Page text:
Published September 7, 2021 at 12:02pm
Story by Mary King Moore. Photos by Erin Schreyer.
Everyone knows fall is around the corner. Here in Texas, September may not bring the cooler weather, but in addition to all things pumpkin, it is National Recovery Month. This national observance is held every September to educate Americans that substance use treatment and mental health services can enable those with mental and substance use disorders to live healthy and rewarding lives. Changes in seasons can amplify addiction struggles for some, with busy schedules and the start of the holiday season. Chelsea McGinnis with the Recovery Resource Council (RRC) in Dallas knows firsthand the effects of change. Her personal story includes a season of addiction, a road to recovery, and a path forward for helping others as a certified Recovery Support Peer Specialist at RRC.
The mission of the Recovery Resource Council is to promote wellness and recovery from alcohol, substance use disorders, and trauma. RRC has been serving North Texas since 1946 with an established pathway to substance abuse screening and mental behavioral health treatment services for low-income, uninsured, or under-insured youth and adults. This programming is exactly what Chelsea needed, even though it took some time for her to truly find it. “My addiction got to the point where it removed the freedom to choose,” Chelsea says.
But in 2003 Chelsea’s season changed. Chelsea received an assessment with a woman named Paula Shockey, who took her to her first rehabilitation facility. Chelsea went in thinking the worst, that it would be like a prison. Paula was a counselor who worked for the Recovery Resource Council. “I remember Paula’s reassurance and her encouragement, and just telling me I could do this,” Chelsea says. It was Paula who helped Chelsea move towards a new season. A season of hope.
After alienating everyone in her life, there was no one left to clean up the mess. “I was spiritually, emotionally, and financially bankrupt,” Chelsea says. Her primary focus was to get her children back, but she lost sobriety after 35 days and her son was removed from her care. Tumbling through circumstances, an eviction led to homelessness.
The next time Chelsea worked with RRC, she stuck with the program and received therapy. “I was willing to do anything to stay sober,” she says. “I received the gift of desperation.” Suddenly she was not desperate to get high or drunk anymore, but instead, desperate to find a way not to.
During Chelsea’s first year of sobriety her son was diagnosed with severe autism and her mother passed away from lung cancer. Despite these hardships, she was able to obtain gainful employment, get her driver’s license back and purchase a car. A sponsor helped her work the 12-step program. “I can honestly tell you from my perception that working a diligent program of recovery saved my life,” Chelsea says.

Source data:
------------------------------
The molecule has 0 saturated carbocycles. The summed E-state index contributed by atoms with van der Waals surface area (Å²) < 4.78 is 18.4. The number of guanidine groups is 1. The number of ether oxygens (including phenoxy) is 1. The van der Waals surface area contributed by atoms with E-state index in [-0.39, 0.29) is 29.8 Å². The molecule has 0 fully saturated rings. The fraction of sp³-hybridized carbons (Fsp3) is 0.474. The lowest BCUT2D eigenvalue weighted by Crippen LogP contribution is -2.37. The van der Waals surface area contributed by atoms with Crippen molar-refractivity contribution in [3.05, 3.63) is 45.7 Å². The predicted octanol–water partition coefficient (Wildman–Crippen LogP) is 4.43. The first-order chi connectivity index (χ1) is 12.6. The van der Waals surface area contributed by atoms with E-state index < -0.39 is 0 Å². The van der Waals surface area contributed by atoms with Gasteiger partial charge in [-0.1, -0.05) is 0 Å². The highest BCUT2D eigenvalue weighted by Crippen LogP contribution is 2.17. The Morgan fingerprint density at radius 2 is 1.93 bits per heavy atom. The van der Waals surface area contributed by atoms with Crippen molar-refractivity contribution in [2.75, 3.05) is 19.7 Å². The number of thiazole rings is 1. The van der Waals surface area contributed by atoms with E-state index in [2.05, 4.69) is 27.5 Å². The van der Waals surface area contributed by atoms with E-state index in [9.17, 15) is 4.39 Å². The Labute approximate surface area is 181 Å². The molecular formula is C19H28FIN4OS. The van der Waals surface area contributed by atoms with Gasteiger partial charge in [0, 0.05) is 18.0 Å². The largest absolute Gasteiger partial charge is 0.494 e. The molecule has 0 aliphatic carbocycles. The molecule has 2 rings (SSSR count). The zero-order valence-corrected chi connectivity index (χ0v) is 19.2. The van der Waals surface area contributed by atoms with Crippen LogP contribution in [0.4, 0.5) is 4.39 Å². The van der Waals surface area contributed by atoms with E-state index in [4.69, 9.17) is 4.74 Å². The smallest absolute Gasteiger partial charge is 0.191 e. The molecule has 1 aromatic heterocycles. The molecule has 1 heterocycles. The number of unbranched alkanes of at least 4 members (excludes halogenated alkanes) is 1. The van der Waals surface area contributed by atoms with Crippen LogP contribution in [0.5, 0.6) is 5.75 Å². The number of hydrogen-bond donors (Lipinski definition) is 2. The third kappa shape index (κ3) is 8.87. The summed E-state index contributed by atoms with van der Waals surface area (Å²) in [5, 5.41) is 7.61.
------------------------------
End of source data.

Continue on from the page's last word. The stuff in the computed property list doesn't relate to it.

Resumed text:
And though this year has brought challenges of its own, Chelsea can see hope in the next season. She recently received her certification as a Peer Support Specialist. from My Health My Resources of Tarrant County (MHMR). “I currently work for the council, the very agency that helped me nearly 20 years ago,” Chelsea says. “It’s been an amazing journey.” With the programs RRC provides, Chelsea was able to find true freedom and find her authentic self. She has learned acceptance, humility, and forgiveness. As a Peer Support Specialist, she can share her experiences and guide others based on her past. “I’ve been there, and I can empathize with them about what they are going through.”
Chelsea describes her role as one strand in a network, “The more different strands you have, the stronger the net.” Her job with RRC gives clients a person to meet them where they are at in their season of struggle. Chelsea brings a recovery toolbox and provides a person-centered, non-judgmental environment. Chelsea reflects on her childhood and remembers her grandmother insisting that we are put on this earth to help each other. “There is value in getting out of your head and helping others.”
The Peer Support Specialist program came from state-level discussions about the need to take a different approach to recovery, with a holistic understanding. The program is new and is funded through grants, as well as donations. The RRC has two upcoming fundraisers. The Power of Prevention event on September 28, 2021, will feature guest speaker Chris Herren. Chris is a former NBA player and the subject of Emmy nominated ESPN documentary Unguarded. On November 3, 2021, the RRC will host John Wayne Walding at Cowboys Golf Club in Grapevine, TX. The RRC Annual Golf Tournament will celebrate the resiliency of our country and the veterans who have served it.
For more information about programs and events at Recovery Resource Council, visit recoverycouncil.org. You can also support Recovery Resource Council for North Texas Giving Day.